Pearl hummed for a bit while I waited for the Mexican. I had some more Spanish I was anxious to try.
The old wooden shelves were bursting with fresh groceries. I loved the store during picking season because Pop filled it from floor to ceiling. The crops were coming in, and money was changing hands.
Pappy opened the door just wide enough to stick his head in. "Let's go," he said; then, "Howdy, Pearl."
"Howdy, Eli," she said as she patted my head and sent me away.
"Where are the Mexicans?" I asked Pappy when we were outside.
"Should be in later this afternoon."
We got back in the truck and left town in the direction of Jonesboro, where my grandfather always found the hill people.
We parked on the shoulder of the highway, near the intersection of a gravel road. In Pappy's opinion, it was the best spot in the county to catch the hill people. I wasn't so sure. He'd been trying to hire some for a week with no results. We sat on the tailgate in the scorching sun in complete silence for half an hour before the first truck stopped. It was clean and had good tires. If we were lucky enough to find hill people, they would live with us for the next two months. We wanted folks who were neat, and the fact that this truck was much nicer than Pappy's was a good sign.
"Afternoon," Pappy said when the engine was turned off.
"Howdy," said the driver.
"Where y'all from?" asked Pappy.
"Up north of Hardy."
With no traffic around, my grandfather stood on the pavement, a pleasant expression on his face, taking in the truck and its contents. The driver and his wife sat in the cab with a small girl between them. Three large teenaged boys were napping in the back. Everyone appeared to be healthy and well dressed. I could tell Pappy wanted these people.
"Y'all lookin' for work?" he asked.
"Yep. Lookin' for Lloyd Crenshaw, somewhere west of Black Oak." My grandfather pointed this way and that, and they drove off. We watched them until they were out of sight.
He could've offered them more than Mr. Crenshaw was promising. Hill people were notorious for negotiating their labor. Last year, in the middle of the first picking on our place, the Fulbrights from Calico Rock disappeared one Sunday night and went to work for a farmer ten miles away.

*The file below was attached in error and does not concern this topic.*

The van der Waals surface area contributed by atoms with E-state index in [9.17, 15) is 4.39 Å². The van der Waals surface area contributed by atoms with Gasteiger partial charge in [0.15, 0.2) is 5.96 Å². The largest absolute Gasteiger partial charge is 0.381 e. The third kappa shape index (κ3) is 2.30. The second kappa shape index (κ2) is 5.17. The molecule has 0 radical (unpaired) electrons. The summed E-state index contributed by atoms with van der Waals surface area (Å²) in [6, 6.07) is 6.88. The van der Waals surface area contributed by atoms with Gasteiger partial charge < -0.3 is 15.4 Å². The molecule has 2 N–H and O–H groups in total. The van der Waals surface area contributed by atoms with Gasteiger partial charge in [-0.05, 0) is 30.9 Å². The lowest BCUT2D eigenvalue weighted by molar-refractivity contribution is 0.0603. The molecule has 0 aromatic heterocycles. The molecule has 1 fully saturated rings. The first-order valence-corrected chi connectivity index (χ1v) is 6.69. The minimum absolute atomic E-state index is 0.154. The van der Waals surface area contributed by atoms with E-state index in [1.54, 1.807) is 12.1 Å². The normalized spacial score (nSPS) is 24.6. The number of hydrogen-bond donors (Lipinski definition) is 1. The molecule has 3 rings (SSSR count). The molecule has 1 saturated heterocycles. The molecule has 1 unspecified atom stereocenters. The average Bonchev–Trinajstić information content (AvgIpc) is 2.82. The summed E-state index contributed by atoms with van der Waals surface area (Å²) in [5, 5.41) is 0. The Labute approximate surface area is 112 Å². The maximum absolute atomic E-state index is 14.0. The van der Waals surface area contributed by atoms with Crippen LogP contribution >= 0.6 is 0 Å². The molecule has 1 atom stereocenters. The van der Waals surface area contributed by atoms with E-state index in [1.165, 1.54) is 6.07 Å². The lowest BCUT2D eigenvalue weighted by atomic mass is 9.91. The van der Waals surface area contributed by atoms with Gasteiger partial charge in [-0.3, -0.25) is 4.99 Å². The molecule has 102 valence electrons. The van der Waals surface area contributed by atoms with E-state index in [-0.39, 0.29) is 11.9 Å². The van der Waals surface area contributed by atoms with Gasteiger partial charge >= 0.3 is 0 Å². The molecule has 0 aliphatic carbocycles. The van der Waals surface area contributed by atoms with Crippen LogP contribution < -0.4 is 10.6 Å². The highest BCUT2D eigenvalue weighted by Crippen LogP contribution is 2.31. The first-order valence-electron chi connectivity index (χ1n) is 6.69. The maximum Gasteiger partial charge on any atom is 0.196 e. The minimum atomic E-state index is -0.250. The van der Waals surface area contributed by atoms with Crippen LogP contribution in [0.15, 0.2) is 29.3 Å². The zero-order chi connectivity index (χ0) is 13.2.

But Pappy was not dishonest, nor did he want to start a bidding war.
We tossed a baseball along the edge of a cotton field, stopping whenever a truck approached.
My glove was a Rawlings that Santa had delivered the Christmas before. I slept with it nightly and oiled it weekly, and nothing was as dear to my soul.
My grandfather, who had taught me how to throw and catch and hit, didn't need a glove. His large, callused hands absorbed my throws without the slightest sting.
Though he was a quiet man who never bragged, Eli Chandler had been a legendary baseball player. At the age of seventeen, he had signed a contract with the Cardinals to play professional baseball. But the First War called him, and not long after he came home, his father died. Pappy had no choice but to become a farmer.
Pop Watson loved to tell me stories of how great Eli Chandler had beenhow far he could hit a baseball, how hard he could throw one. "Probably the greatest ever from Arkansas," was Pop's assessment.
"Better than Dizzy Dean?" I would ask.
"Not even close," Pop would say, sighing.
When I relayed these stories to my mother, she always smiled and said, "Be careful. Pop tells tales."
Pappy, who was rubbing the baseball in his mammoth hands, cocked his head at the sound of a vehicle. Coming from the west was a truck with a trailer behind it. From a quarter of a mile away we could tell they were hill people. We walked to the shoulder of the road and waited as the driver downshifted, gears crunching and whining as he brought the truck to a stop.
Excerpted from A Painted House by John Grisham Copyright 2/6/01 by Belfry Holdings, Inc.. Excerpted by permission of Doubleday, a division of Random House, Inc. All rights reserved. No part of this excerpt may be reproduced or reprinted without permission in writing from the publisher.
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